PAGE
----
Tuesday, December 5th, at 7:00pm

Book:  New York: Stories
Author:  Terence Clarke
Location:  Books Inc., (Opera Plaza)
Address:  601 Van Ness Ave., San Francisco
Tel:  (415) 776-1111 

Tuesday, December 5th, at 7:30pm


Book:  Into Each Room We Enter Without Knowing
Author:  Charif Shannon 
Book:  Madness
Author:  Sam Sax
Location:  Green Apple Books on the Park
Address:  1231 9th Avenue, San Francisco
Tel: (415) 742-5833

Wednesday, December 6th, at 7:30pm


Book:  Free The Bear!
Author:  CD Spensley
Location:  Green Apple Books
Address:  506 Clement Street, San Francisco
Tel:  (415) 387-2272

Friday, December 8th, at 7:30pm


Book:  Kiss Me Someone
Author:  Karen Shepard
Book:  The Tunnel At The End Of The Light
Author:  Jim Shepard
Location:  Green Apple Books on the Park
Address:  1231 9th Avenue, San Francisco
Tel: (415) 742-5833

Saturday, December 9th, at 12:00pm
Silicon Valley Romance Writers of America

Authors:  Jenny Andersen, Heatherly Bell, Ava Bradley, Linda S. Gunther, Claire McEwen, and Kate Allure
Location:  Barnes & Noble (San Jose)
Address:  3600 Stevens Creek Blvd., San Jose
Tel:  (408) 984-3495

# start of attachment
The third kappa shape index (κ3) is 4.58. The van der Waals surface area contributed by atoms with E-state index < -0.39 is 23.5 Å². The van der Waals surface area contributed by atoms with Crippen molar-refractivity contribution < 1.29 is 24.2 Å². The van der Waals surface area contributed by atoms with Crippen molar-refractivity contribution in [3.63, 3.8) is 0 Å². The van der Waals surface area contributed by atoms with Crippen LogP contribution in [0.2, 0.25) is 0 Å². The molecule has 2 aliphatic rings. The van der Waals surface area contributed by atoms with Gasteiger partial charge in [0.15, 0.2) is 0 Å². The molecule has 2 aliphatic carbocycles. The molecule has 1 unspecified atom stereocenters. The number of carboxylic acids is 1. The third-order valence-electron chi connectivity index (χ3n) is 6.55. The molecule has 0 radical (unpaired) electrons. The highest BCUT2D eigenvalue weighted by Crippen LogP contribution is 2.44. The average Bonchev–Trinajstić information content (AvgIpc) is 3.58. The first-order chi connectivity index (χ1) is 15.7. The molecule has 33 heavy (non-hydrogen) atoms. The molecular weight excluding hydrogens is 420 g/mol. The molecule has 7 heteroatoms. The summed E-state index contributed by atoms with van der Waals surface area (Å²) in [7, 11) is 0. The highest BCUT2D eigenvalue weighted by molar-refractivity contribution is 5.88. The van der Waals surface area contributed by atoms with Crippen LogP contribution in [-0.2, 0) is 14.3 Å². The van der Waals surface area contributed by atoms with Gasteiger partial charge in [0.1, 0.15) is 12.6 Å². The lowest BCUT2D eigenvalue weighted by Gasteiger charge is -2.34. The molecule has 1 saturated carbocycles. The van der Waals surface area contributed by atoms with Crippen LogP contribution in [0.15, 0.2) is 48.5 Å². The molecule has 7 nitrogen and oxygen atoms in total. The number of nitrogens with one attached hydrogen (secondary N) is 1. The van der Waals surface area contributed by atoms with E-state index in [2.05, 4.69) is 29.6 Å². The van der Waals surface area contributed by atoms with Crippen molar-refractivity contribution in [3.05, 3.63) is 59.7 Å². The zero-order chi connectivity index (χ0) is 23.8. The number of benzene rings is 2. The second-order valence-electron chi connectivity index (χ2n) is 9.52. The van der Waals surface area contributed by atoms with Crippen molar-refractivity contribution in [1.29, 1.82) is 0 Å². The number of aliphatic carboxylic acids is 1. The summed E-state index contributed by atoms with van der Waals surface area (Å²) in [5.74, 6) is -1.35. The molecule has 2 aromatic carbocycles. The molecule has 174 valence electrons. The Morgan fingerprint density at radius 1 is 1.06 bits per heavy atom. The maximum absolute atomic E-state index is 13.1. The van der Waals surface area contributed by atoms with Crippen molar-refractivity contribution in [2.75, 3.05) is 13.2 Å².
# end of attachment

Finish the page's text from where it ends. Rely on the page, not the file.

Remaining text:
Saturday, December 9th, at 7:00pm

Book:  Oracle of The Song
Author:  Gail Strickland
Book:  The Overneath
Author:  Peter S. Beagle

Location:  Book Passage (Corte Madera)
Address:  51 Tamal Vista Blvd., Corte Madera)
Tel:  (415) 927-0960

Sunday, December 10th, at 2:00pm


Book:  Dark Winds Rising
Author:  Mark Noce

Location:  Burlingame Library
Address:  480 Primrose Road, Burlingame
Tel: (650) 558-7400 

Sunday, December 10th, at 6:30pm
Borderlands Books Presents
SF in SF:


Book:  Tales of Falling and Flying
Author:  Ben Loory
Book: Hymm
Author:  Ken Scholes 
Location:  The American Bookbinders Museum
Address:  355 Clementina Street, San Francisco
Tel: (415) 572-1015

Tuesday, December 12th, at 7:00pm
in Conversation with Dr. Pascal Lee


This event is SOLD OUT, but tune in on Facebook Live to catch the talk between Andy Weir and Pascal Lee streaming! Click here to Like us on Facebook and get a notification as soon as we go live at the event.
Book:  Artemis
Author: Andy Weir
Location:  Books Inc., Mountain View
Address:  317 Castro Street, Mountain View
Tel: (650) 428-1247 

Saturday, December 16th, at 9:30am

Local Authors Day!  Come support our local authors all day!  Please call the store for more details.